Some Key Facts From The Evidence

Key Facts From The Evidence

  • Community Health Champions promote health through talking to people informally as part of their daily lives, providing support to individuals and through organising or leading health groups and activities.
  • Projects can successfully recruit and train individuals to become champions but
  • Consideration needs to be given to providing on-going support and further training as people's roles develop.
  • Becoming a community health champion has health benefits such as better knowledge and awareness, increased self-esteem and confidence, and improved well-being. For some individuals this will be the start of a journey to other opportunities such as education, volunteering roles or paid employment.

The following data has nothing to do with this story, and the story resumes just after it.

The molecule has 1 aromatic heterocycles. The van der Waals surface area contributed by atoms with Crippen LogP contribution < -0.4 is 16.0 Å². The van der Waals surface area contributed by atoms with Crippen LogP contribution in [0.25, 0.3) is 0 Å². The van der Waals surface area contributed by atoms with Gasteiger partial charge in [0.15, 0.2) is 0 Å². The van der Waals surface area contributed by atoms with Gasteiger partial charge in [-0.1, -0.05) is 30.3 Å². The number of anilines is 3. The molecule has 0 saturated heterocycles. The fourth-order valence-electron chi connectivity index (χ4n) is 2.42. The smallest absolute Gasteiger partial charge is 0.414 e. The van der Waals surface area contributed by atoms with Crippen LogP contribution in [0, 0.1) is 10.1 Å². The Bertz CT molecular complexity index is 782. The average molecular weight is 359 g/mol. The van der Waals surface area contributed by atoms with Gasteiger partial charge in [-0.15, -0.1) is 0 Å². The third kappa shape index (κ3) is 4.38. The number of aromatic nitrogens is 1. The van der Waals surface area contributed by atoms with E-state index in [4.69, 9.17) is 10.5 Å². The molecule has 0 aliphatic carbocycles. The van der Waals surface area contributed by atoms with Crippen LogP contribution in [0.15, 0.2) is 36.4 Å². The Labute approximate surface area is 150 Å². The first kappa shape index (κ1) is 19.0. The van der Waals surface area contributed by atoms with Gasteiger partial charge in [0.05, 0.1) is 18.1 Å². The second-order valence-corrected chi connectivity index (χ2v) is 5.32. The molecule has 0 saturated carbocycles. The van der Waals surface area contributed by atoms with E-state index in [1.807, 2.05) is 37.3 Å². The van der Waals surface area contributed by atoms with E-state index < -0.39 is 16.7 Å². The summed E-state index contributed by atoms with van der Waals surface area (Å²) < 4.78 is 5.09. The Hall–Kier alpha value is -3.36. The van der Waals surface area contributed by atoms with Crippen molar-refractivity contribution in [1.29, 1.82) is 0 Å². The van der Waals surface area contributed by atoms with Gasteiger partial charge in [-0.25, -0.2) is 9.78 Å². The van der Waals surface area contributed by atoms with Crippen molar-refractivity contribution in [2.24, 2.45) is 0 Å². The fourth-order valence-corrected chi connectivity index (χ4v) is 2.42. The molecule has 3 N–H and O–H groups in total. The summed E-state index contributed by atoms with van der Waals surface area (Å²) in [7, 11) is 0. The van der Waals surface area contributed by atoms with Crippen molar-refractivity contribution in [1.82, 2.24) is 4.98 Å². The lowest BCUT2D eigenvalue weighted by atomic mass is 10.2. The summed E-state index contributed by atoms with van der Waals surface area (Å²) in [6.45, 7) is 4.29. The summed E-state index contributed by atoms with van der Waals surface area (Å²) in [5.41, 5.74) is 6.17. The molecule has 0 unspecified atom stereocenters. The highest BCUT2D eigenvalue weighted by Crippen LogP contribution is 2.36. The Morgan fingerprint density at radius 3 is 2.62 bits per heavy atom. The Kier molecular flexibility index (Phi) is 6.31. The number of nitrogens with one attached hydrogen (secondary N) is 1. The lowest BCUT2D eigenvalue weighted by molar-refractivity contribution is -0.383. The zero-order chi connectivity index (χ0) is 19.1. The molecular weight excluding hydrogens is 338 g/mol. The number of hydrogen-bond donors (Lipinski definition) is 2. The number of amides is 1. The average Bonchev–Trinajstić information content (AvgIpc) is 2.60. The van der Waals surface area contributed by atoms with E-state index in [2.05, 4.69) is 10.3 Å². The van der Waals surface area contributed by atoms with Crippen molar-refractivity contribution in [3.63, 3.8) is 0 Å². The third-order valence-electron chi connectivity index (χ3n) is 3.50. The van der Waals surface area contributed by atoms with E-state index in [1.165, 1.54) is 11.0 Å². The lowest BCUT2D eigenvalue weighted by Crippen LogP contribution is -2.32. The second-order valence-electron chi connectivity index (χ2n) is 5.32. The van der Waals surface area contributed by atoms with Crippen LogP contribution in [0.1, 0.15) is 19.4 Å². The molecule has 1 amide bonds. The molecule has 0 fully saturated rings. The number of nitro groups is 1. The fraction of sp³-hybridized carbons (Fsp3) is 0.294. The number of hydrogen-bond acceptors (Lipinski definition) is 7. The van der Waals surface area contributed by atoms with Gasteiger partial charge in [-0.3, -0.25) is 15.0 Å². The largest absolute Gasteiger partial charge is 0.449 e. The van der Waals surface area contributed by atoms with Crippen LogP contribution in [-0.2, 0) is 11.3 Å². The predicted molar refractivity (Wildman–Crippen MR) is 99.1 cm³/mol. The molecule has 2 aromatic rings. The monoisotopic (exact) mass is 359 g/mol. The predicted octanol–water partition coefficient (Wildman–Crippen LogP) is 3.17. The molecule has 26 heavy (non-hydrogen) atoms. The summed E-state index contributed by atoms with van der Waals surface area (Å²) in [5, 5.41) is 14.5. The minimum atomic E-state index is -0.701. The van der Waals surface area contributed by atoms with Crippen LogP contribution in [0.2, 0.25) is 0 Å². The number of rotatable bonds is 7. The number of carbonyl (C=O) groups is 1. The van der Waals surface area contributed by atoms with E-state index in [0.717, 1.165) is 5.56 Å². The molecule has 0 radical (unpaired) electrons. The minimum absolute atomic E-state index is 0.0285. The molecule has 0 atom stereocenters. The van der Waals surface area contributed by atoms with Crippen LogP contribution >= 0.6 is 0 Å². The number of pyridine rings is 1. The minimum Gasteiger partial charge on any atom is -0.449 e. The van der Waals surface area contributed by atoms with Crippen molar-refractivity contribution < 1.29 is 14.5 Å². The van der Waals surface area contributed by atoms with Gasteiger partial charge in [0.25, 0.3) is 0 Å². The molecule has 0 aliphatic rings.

• Greater recognition needs to be given to the range of outcomes that can result from engaging champions. Physical and mental health outcomes are linked because of the capability of champions both to connect people to groups and services and to support their engagement over time. Evaluation needs to capture these wider benefits
  • Initially empowerment can occur through individuals becoming involved in projects and growing in confidence. This can lead in turn to champions organising new activities and building social networks. Eventually champions can help to build healthy and cohesive communities but these changes will happen slowly over time.
  • Community health champions are a real resource for public health and projects need to identify what they can offer to local services.